“One way partners are important to health is by identifying a problem with the other’s sleep. If snoring is driving you to sleep in another room, or thrashing is waking you up during the night, that’s a good signal that maybe you want to encourage your partner to talk about this issue with their doctor. Sleep apnea is often called ‘the disease of listeners’ because partners are the one that often motivate people to get treatment,” says Troxel.

How to Get the Benefits — Even When You Have Different Sleep Schedules

Couple sleeping together in bed with their dog
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Sharing a bed seems easy in concept: hopping into bed, reading side by side, then switching off the light. And when it works, sharing a bed offers health benefits, too.

“On a night-to-day level, what we’ve found, particularly for women, is that on nights when she went to bed at the same time as her partner, the next day she reported better relationship functioning. So that suggests that there is a benefit to at least going to bed together,” says Troxel.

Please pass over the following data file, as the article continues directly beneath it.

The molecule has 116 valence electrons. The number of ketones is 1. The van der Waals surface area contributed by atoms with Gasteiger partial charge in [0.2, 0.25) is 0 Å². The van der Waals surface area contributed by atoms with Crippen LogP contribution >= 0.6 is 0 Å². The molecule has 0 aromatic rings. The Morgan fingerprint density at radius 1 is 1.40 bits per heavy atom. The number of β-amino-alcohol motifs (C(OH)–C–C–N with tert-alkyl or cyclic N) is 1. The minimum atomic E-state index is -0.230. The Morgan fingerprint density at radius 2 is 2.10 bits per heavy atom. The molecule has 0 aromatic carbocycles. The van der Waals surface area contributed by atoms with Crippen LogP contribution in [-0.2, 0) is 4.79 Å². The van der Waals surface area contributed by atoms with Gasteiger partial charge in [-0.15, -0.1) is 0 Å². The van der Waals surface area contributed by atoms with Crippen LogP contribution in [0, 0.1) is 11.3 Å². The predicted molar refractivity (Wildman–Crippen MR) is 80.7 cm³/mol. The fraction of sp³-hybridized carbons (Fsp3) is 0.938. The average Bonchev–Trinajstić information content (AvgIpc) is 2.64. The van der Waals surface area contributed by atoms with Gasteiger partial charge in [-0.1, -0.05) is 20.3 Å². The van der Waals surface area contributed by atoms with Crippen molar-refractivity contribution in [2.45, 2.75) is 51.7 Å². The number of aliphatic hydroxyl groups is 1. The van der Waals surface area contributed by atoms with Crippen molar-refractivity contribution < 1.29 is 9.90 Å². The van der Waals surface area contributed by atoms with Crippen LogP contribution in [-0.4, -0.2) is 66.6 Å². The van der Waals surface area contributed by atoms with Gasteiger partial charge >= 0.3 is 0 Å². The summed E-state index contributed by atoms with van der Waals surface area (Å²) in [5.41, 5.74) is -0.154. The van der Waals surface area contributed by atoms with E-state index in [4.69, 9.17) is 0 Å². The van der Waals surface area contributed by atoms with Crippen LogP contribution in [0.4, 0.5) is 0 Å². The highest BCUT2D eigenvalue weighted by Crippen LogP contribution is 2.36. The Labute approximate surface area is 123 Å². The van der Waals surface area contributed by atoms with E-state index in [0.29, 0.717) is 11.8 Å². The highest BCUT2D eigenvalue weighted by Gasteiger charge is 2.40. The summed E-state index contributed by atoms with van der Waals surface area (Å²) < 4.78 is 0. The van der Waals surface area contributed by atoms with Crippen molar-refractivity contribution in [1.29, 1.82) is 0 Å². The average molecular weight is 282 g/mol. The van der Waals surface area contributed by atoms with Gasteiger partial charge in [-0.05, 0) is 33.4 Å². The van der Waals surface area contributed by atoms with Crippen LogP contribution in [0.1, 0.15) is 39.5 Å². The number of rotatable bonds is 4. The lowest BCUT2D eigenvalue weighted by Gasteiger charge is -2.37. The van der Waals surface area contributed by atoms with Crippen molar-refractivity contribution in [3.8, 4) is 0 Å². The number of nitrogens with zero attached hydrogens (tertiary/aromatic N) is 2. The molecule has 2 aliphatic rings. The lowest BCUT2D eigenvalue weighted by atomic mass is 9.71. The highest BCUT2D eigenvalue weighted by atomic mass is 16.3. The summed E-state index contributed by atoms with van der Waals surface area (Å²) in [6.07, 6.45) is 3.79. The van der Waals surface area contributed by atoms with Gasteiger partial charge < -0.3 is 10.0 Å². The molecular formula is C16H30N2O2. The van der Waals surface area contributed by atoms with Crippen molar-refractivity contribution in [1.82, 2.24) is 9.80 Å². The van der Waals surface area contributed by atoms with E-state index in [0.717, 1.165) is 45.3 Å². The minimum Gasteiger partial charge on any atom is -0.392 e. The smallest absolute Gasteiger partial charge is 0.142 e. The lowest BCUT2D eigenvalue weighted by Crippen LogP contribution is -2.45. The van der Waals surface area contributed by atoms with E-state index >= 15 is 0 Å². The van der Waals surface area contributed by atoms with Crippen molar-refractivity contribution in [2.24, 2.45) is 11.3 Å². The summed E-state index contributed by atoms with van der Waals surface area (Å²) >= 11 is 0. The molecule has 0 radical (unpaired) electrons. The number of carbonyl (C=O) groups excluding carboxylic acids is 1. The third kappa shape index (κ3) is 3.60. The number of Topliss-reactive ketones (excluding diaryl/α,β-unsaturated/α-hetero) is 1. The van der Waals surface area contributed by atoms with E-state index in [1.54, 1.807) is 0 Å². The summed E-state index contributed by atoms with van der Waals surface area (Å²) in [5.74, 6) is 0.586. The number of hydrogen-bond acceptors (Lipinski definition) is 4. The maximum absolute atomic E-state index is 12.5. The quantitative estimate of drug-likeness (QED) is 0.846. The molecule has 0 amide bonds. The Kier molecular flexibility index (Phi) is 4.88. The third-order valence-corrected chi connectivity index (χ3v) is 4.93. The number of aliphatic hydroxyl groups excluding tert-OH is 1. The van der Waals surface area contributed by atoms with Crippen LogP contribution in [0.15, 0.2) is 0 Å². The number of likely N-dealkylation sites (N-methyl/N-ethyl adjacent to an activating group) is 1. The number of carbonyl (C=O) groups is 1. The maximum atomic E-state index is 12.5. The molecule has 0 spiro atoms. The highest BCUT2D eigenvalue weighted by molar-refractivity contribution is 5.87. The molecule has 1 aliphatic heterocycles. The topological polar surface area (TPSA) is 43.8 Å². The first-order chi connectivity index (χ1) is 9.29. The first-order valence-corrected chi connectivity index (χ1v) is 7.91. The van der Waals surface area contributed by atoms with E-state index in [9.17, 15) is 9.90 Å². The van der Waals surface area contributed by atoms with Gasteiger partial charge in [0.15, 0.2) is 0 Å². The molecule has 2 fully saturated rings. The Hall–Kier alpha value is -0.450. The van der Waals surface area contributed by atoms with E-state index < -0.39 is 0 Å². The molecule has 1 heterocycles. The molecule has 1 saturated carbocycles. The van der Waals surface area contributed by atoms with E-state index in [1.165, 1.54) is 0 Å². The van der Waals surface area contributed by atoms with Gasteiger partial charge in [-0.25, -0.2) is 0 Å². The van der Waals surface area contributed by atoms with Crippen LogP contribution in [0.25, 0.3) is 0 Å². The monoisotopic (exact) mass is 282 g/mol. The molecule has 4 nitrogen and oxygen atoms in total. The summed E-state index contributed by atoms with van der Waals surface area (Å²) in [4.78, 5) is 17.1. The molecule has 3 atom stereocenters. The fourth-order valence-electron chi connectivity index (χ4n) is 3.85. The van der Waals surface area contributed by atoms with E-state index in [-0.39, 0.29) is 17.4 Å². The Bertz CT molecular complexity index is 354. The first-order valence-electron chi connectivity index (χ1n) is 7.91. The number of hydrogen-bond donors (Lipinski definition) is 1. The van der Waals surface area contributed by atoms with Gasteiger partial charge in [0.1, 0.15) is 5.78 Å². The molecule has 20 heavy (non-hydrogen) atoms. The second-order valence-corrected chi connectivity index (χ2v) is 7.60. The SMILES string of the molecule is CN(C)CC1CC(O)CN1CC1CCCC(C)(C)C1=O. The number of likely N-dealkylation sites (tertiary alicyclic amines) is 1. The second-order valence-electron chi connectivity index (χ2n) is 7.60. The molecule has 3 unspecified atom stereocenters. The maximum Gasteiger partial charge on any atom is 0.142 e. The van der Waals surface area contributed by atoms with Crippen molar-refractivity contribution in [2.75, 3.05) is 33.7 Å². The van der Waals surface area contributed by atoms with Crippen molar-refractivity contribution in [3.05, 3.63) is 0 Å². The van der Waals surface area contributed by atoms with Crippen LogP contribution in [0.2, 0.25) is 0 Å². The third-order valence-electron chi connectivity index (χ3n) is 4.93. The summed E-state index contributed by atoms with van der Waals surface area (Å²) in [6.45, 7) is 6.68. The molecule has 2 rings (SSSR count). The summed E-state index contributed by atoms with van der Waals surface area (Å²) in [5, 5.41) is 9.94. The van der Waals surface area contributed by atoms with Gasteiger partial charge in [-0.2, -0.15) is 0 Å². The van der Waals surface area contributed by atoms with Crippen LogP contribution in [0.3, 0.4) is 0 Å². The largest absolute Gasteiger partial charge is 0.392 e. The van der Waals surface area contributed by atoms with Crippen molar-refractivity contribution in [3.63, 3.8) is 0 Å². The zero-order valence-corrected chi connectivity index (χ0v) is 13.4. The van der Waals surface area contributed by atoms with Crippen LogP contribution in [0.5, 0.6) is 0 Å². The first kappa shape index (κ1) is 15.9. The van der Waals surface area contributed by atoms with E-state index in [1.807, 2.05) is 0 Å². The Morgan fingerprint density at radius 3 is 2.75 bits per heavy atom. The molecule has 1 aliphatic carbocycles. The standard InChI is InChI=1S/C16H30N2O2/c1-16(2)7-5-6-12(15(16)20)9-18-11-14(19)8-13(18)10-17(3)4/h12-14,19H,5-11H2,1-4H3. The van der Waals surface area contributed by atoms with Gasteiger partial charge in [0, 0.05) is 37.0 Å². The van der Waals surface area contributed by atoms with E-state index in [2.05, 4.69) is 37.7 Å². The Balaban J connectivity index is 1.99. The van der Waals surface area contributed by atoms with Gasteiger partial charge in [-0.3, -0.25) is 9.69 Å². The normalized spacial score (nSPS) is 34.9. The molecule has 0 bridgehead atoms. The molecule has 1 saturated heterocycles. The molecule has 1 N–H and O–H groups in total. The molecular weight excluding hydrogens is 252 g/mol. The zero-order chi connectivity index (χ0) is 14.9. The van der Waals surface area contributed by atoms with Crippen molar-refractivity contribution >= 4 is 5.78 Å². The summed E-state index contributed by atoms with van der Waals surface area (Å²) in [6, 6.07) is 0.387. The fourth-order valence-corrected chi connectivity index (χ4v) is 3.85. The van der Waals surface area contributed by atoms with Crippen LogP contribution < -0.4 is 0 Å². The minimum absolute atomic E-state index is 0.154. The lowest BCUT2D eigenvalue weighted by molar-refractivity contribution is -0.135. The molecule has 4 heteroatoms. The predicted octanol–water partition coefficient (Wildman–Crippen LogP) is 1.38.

But the equation changes quickly if each partner has a different ideal bedtime. While it’s great to sleep in the same bed at the same time, the truth is that it won’t always be possible. Our natural sleep patterns (when we feel awake and when we feel sleepy), are largely genetic, and some couples might just not be wired the same way.

“The truth of the matter is there are mismatched pairs, and they don’t need to run off and despair,” says Troxel.

Changing your body to go against your natural sleep cycle is likely to leave you exhausted from trying. Forcing one partner to stay up (or go to bed) at a radically different time than their natural sleep cycle could cause insomnia, frustration, and ultimately relationship issues — the opposite of the goal of sharing a bed with a partner.

The solution, according to Troxel, is preserving “bedtime” without forcing both partners to go to sleep.

The most valuable benefits of sharing a bed with a partner actually come before sleep anyway: Time in bed before sleep is when partners can cuddle, chat, and be intimate away from the busyness of the rest of the house and daily life.

Troxel’s suggestion is to preserve that time by getting ready for bed together, and then allowing the later-sleeping partner to slip away until they’re ready for bed. “You can get out of bed quietly, go to the rother room, and do a relaxing activity until your natural bedtime, then return to bed,” recommends Troxel.

Can It Be Better for Partners Not to Share a Bed?